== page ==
Within six to seven months we were to head to the Bahamas for our third winter sojourn. I knew that the dog must be trained to urinate onboard my beloved sail boat, not something you really want for your boat, but, something that had to be. My neighbors must have laughed themselves silly watching me run around behind Rider the pup, attempting to collect his urine for training purposes. I did collect samples on several occasions and poured them on to a 3’x4’ piece of outdoor green mat. I had previously affixed grommets to the corners of the mat and tied short lengths of polypropylene line to the corners. I tied the mat to the boat’s bow and then lead Rider to the mat. He bent down to sniff the mat and quickly jerked his head up, turned away from the mat, and looked up at me as if to say, “ It wasn’t me, I didn’t do it Dad!” Well, I collected more samples and applied them to the mat, to no avail. We purchased scented “Pee pads” and scented spray from the pet store in hopes that one of those items might convince Rider to do the deal. Noooooo, no way that was going to happen.

Here is the problem, when traveling by boat for any distance; we all have to relieve ourselves from time to time. Humans have options. Dogs do not. A well trained dog is not going to “go” in his home and when traveling via boat, the boat becomes home to the pooch. Sailing from North Carolina to the
Bahamas or Florida, or even a week end trip on the Chesapeake Bay for example requires stops along the way, or a lengthy ocean passage. Anchoring out becomes very difficult with a dog onboard who will not do his/her business onboard. Why? Often we are anchored along some marshy area with no place to go ashore. At other times we are anchored alongside someone’s very expensive property with no place to go ashore. Onboard Southern Heat we find ourselves taking a slip for the night much more often than I like. On a three to four week trip to the Bahamas that can get very expensive when paying transient fees for slips along the way.

Once in a while, we have had to anchor out, no marina available, in an area where the dog cannot go to shore. That means that he cannot find relief until the next evening when we stop where he can get off the boat. That may sound cruel, but it is fact. Worse is ocean sailing where we might be out for three days and two nights before we reach land again.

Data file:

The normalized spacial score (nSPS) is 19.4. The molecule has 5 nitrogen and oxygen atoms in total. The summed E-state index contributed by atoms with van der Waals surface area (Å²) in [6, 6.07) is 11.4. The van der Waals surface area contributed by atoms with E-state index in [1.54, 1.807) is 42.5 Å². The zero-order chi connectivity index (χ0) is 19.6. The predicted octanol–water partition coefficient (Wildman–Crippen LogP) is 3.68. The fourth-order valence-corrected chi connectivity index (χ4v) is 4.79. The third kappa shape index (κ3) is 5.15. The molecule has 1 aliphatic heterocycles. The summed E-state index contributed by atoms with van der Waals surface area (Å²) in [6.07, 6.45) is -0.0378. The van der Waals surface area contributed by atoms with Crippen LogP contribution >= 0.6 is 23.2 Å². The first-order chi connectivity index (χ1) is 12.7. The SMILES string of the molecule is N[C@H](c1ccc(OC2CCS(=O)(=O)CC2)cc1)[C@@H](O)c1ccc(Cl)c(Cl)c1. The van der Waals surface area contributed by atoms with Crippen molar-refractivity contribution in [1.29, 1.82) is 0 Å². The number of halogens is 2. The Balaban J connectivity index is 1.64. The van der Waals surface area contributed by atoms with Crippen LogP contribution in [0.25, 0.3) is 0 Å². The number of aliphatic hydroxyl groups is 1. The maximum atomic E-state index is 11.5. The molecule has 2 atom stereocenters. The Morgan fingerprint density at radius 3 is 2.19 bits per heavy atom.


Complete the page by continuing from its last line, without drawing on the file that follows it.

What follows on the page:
Rider has his own safety gear to include a doggie personal floatation device (pfd or life jacket), dog overboard strobe light (water activated), and tether. When sailing the ocean, he is required to wear his pfd at all times, even when below. If an emergency were to happen, there would be no time to collect the dog and put his vest on him.

Many times while at sea I have escorted Rider to the bow to encourage him to urinate on the pad. We are both geared up with our safety gear. He just won’t do it. He enjoys being up on the bow, but he just won’t “go.” I have gone to the extreme of urinating on the pad while he watched.” Nope, not gonna do it!” After hours and hours have passed, it becomes obvious that the dog is uncomfortable. Duh, no brainer. I have done risky things such as escort him to the bow of the boat in the dark, even when Camilla was down below. That was a very dangerous thing to do and I am uneasy in reporting that behavior, all to try to get Rider to relieve himself. Folks, he has lasted 48 hours twice before he finally gave in. The first time was at 0400 (4AM). He was extremely anxious and I had taken him to the bow while Camilla was down below (no excuse, but we were desperate) about 30 minutes earlier, to no avail. Camilla came up on deck to stand her watch and as she did, Rider asked to go out on the aft deck of our center cockpit Hunter 420 where he dropped his head in apparent shame and finally urinated. He was tethered in and wearing his pfd. We made a big deal of the event and celebrated with him, hoping that he would get the message that what he did was good. No, he did not get it. He still refused to “go” on the boat.